AP: China's Q3 GDP grew 7.3% annualized, down from 7.5% in Q2
BBC: China's economic growth is at a 5-yr low, additional economic stimulus possible

Tuesday, October 21, 2014

Air travel quality has been stagnant among U.S. airlines

Americans complained three millionths of a percent less to the government about a declining quality of air travel last year. In other words, out of every 100,000 people, less than one or .3 people had fewer qualms with airline logistics than in 2012. Perhaps it is because they do not have time or because expectations of airline travel are lower, but according to a study conducted by academics at Embry-Riddle Aeronautical University and Wichita State University, the lower level of consumer satisfaction is evident in the Department of Transportation's published Air Travel Consumer Report.

Reasons for lower quality

Air travel quality standards
Traveler complaints fell despite lower quality of service
Consumer complaints were one of several variables used in the air transportation quality study. These consumer complaints where themselves divided in to several smaller categories such as flight problems, reservation complications, baggage issues, discrimination and several others.

Among the majority or 64.5 percent of consumer complaints made in 2013, dissatisfaction with flights, customer service and baggage handling were prevalent. The consumer complaints were weighted in a formula that seeks to provide a less subjective airline quality rating. However, the very small difference between year-over-year data is too small to be considered a substantial decline.

Reasons for complaints

It is worth noting that the research data used in the co-authored study was not consistent among different airlines. Moreover, independent of consumer complaints, airline quality was actually found to have improved. To explain further, various airlines had differing levels of performance based on the study data. For example, according to the Associated Press, smaller regional airlines received poorer grades. In addition, the nature of smaller airlines is said to make them more vulnerable to poor weather and therefore more likely to incur problems that negatively effect fliers. Of the best performing airlines, Virgin Atlantic scored best per CNN.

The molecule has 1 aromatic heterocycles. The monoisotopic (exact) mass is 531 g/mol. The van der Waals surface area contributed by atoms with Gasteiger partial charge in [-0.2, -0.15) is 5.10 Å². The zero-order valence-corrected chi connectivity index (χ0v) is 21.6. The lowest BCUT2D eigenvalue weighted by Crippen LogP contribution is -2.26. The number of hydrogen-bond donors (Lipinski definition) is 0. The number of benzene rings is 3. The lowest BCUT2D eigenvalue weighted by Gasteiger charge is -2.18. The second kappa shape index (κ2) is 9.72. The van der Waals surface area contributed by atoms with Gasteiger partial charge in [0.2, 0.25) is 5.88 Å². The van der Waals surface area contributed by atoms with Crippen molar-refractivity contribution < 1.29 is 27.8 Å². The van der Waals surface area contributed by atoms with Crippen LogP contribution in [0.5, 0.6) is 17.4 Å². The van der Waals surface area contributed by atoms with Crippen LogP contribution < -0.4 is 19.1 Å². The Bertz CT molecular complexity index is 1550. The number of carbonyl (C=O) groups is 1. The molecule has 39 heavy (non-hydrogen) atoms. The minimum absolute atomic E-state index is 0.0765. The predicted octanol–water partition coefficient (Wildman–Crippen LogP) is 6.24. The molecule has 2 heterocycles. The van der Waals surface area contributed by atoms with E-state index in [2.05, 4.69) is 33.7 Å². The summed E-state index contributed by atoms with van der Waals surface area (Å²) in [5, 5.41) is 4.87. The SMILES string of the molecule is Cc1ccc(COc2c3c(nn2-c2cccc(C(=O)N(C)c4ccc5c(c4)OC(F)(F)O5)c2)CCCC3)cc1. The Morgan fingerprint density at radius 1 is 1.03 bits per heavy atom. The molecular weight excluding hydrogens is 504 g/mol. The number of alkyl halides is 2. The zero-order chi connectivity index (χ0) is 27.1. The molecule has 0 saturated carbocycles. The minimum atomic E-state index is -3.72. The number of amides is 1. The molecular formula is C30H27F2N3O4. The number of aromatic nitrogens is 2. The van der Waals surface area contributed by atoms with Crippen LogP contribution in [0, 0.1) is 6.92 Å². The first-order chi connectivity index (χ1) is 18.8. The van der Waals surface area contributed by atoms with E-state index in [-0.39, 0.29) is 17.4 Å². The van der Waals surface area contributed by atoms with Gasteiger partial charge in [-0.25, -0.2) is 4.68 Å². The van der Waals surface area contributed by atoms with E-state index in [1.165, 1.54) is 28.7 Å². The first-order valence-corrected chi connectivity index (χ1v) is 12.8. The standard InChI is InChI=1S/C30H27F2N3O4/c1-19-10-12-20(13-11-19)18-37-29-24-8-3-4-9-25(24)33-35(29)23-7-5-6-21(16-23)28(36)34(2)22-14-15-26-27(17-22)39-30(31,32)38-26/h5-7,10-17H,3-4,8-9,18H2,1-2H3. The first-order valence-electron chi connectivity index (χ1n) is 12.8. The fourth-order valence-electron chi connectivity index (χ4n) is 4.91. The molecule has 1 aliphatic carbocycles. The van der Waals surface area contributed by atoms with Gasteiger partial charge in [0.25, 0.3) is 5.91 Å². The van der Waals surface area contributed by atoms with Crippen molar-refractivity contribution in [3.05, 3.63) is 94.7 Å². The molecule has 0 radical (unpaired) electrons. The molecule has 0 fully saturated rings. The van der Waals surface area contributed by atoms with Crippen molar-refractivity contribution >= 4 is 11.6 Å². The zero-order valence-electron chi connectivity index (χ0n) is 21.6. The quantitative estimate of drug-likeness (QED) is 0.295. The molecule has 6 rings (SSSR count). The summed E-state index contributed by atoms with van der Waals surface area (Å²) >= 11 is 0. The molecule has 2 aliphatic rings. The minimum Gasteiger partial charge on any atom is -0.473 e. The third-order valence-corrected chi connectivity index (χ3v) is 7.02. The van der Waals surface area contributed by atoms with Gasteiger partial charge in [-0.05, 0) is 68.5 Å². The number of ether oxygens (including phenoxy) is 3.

Other research

Although the aforementioned research claims to have a statistical advantage due to consistent annual measurements, it is not the only industry research. For instance, J.D. Power and Associates also conducts surveys about the airline industry and the resulting data is published on its website. Furthermore, its data found that Alaska Airlines/Horizon Air had the highest level of consumer satisfaction among several airlines. Whether or not either of the studies is truly reflective of consumer opinions is debatable as the population sample for the government related data consisted of less than 10,000 people.

Consumer variables

Consumer satisfaction is not always within an airline's control. For example, some airlines recently announced they will no longer be including limes for in-flight beverage services due to supply problems; unforeseen airplane maintenance issues also have a negative impact. Another factor is ticket prices; if they rise more than the average rate of inflation, but service quality remains flat or decreases, then there is chance consumer dissatisfaction will increase. Yet another variable are the airports themselves; if they become more crowded and the airports do not adjust their services to accommodate that increase, then the pre-flight portion of air transportation services is also influenced.

As demand for airline services increases and as airline shareholders seek annual profits, pressure on airlines to to trim travel benefits and cut corners on quality of service rises due to cost reasons as well as capacity restrictions. Although the data in the Embry-Riddle Aeronautical University/Wichita State University study was largely unchanged in regard to the overall Airline Quality Rating, several of the year-over-year changes measured were small. In light of this, it is difficult to quantitatively conclude that the quality of air travel and consumer satisfaction with air travel was significantly different in the last two years based on the research results.

Image: Pbsouthwood, "Lufthansa 737 interior", CC BY 2.0